See Part 1
Now let’s consider the second part of Chief Judge Ware’s ruling, the part in which he determined that former district judge Vaughn Walker’s fitness to decide the anti-Prop 8 case could not reasonably be questioned (under section 455(a)):
1. Ware contends that the case for Walker’s disqualification “depends upon the assumption that a judge who is in a relationship has an interest in getting married which is so powerful that it would render that judge incapable of performing his duties.” (Emphasis added.) He adds in a footnote that “the mere fact that an individual is in a relationship with a person does not necessarily imply that that individual is interested in getting married to that person at all.” (Emphasis added.) Indeed, he says that Prop 8 proponents’ supposed contention that “almost two-thirds of committed same-sex couples in California would get married if permitted to do so … suggests that more than one-third of such couples in California have no interest in being married.” (Emphasis added; brackets omitted.)
As the italicized passages show, Ware is blatantly stacking the deck by burying the “might reasonably be questioned standard” of section 455(a) (a judge “shall disqualify himself in any proceeding in which his impartiality might reasonably be questioned”) and replacing it with a much higher standard of incontrovertible proof of inescapable bias. That is not what section 455(a) says, and it is not what section 455(a) has ever been held to mean. As a publication of the Federal Judicial Center (Judicial Disqualification: An Analysis of Federal Law (2d ed. 2010), pp. 17-18) explains, “[w]hether the judge is, in fact, impartial … is not dispositive of disqualification under [section 455(a)]”:
The justification for making perceived partiality a grounds for disqualification is at least twofold. First, regardless of whether judges are partial in fact, public perceptions of partiality can undermine confidence in the courts. Second, disqualifying judges for outward manifestations of what could reasonably be construed as bias obviates making subjective judgment calls about what is actually going on inside a judge’s heart and mind.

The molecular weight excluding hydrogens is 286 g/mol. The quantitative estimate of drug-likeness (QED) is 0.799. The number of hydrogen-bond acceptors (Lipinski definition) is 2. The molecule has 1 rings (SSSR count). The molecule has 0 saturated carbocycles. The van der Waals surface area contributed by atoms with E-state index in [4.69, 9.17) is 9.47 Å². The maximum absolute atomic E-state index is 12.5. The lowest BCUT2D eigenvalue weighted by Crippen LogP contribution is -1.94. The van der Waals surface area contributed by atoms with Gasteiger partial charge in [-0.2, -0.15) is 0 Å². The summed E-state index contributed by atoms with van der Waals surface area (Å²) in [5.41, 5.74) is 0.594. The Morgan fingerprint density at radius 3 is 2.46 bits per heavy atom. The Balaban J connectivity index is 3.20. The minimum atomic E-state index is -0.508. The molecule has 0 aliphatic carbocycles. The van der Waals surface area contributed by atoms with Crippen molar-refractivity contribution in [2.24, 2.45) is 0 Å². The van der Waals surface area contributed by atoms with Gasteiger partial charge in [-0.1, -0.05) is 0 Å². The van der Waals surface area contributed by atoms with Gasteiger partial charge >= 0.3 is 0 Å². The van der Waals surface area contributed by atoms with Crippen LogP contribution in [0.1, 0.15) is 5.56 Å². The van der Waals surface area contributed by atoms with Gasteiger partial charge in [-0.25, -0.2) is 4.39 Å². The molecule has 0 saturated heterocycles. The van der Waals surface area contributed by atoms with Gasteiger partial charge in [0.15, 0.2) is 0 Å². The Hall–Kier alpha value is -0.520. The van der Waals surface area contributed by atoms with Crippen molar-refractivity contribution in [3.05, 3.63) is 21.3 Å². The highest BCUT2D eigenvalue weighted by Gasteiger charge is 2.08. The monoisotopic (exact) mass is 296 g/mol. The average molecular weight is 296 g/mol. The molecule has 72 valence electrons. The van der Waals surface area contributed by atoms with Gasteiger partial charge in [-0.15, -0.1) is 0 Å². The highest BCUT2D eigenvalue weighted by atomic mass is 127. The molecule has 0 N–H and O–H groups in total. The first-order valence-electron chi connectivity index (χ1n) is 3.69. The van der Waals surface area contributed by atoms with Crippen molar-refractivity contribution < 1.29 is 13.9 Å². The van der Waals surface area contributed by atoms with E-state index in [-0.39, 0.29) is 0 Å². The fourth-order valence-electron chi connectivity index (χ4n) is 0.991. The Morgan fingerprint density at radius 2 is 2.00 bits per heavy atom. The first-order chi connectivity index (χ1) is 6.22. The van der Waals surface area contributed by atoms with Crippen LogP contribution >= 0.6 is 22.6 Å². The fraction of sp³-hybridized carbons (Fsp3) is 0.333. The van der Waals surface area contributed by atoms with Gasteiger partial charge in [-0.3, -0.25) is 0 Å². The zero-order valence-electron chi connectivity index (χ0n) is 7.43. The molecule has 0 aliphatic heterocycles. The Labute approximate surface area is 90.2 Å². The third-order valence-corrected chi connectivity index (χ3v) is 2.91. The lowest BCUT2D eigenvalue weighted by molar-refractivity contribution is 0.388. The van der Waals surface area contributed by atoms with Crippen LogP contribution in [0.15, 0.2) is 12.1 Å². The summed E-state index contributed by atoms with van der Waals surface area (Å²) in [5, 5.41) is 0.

I’ll note also that Ware conveniently omits the fact that Walker is in a long-term relationship.
Contra Ware’s statements above, the case for Walker’s disqualification under section 455(a) is that a reasonable person would question whether a judge who is in a long-term same-sex relationship could impartially decide whether to confer on himself a right to marry his partner. In order to question the judge’s impartiality, a reasonable person would not have to conclude that the judge was “necessarily” interested in marrying. And surely evidence that “almost two-thirds of committed same-sex couples in California would get married if permitted to do so” would amply support a reasonable person’s questioning Walker’s impartiality. (Contrary to what Ware implies, that’s evidence that plaintiffs offered, not a mere contention by Prop 8 proponents.) To the extent that it addresses them at all, Ware’s ruling offers no meaningful response to these points.
2. Ware contends that Prop 8 proponents argue “[a]lternatively” that “a reasonable observer would question Judge Walker’s impartiality, given the fact that Judge Walker did not disclose his same-sex relationship ‘until eight months after final judgment was entered, and after he had retired from the bench,’ and because Judge Walker ‘has never disclosed whether he and his partner have (or ever have had) any interest in marrying should a right to marry an individual of the same sex be established.’” (Ware clips the first quote to eliminate Prop 8 proponents’ reference to Walker’s “long-term” same-sex relationship.)
But far from making an alternative argument under section 455(a), Prop 8 proponents make the elementary point that these facts of non-disclosure need to be considered together with the fact of Walker’s long-term same-sex relationship. A reasonable person would certainly have plenty of cause to suspect that Walker delayed his disclosure of his long-term same-sex relationship in order to prevent his timely recusal.
Further, as Prop 8 proponents show in their briefs, it’s Walker who had the obligation of full disclosure, and it’s entirely appropriate to draw adverse inferences from his non-disclosure. Ware’s effort to distinguish away the case authority that Prop 8 proponents cite is patently laughable. See Ruling at 17-18.
Ware contends that “if, in an abundance of caution, [Walker] were to have disclosed intimate, but irrelevant, details about his personal life that were not reasonably related to the question of disqualification, he could have set a pernicious precedent.” What a ridiculous straw-man argument. Ware hasn’t come close to establishing that the disclosures at issue were “irrelevant” and “not reasonably related to the question of disqualification.”
The “pernicious precedent” that Walker and now Ware are working to set is that a judge can conceal basic facts calling into question his impartiality in a proceeding so long as he is advancing a cause favored by media and legal elites. So much for the overriding public interest in impartial application of recusal principles.